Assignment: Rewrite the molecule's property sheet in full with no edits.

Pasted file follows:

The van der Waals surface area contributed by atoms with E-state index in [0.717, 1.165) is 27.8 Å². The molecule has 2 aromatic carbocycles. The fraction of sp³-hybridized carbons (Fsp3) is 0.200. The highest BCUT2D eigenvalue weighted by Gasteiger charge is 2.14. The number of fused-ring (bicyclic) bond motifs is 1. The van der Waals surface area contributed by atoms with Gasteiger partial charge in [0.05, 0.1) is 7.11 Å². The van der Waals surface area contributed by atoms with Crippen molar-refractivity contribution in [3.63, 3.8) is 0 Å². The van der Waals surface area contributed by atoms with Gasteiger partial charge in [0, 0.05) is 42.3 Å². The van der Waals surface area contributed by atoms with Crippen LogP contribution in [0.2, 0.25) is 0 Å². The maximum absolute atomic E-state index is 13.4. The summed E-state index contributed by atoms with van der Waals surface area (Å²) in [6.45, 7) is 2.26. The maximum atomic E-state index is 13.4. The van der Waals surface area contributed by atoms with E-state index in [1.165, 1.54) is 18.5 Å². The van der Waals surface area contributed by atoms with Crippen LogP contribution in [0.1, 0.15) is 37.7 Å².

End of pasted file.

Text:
The van der Waals surface area contributed by atoms with E-state index in [0.717, 1.165) is 27.8 Å². The molecule has 2 aromatic carbocycles. The fraction of sp³-hybridized carbons (Fsp3) is 0.200. The highest BCUT2D eigenvalue weighted by Gasteiger charge is 2.14. The number of fused-ring (bicyclic) bond motifs is 1. The van der Waals surface area contributed by atoms with Gasteiger partial charge in [0.05, 0.1) is 7.11 Å². The van der Waals surface area contributed by atoms with Crippen molar-refractivity contribution in [3.63, 3.8) is 0 Å². The van der Waals surface area contributed by atoms with Gasteiger partial charge in [0, 0.05) is 42.3 Å². The van der Waals surface area contributed by atoms with Crippen LogP contribution in [0.2, 0.25) is 0 Å². The maximum absolute atomic E-state index is 13.4. The summed E-state index contributed by atoms with van der Waals surface area (Å²) in [6.45, 7) is 2.26. The maximum atomic E-state index is 13.4. The van der Waals surface area contributed by atoms with E-state index in [1.165, 1.54) is 18.5 Å². The van der Waals surface area contributed by atoms with Crippen LogP contribution in [0.1, 0.15) is 37.7 Å².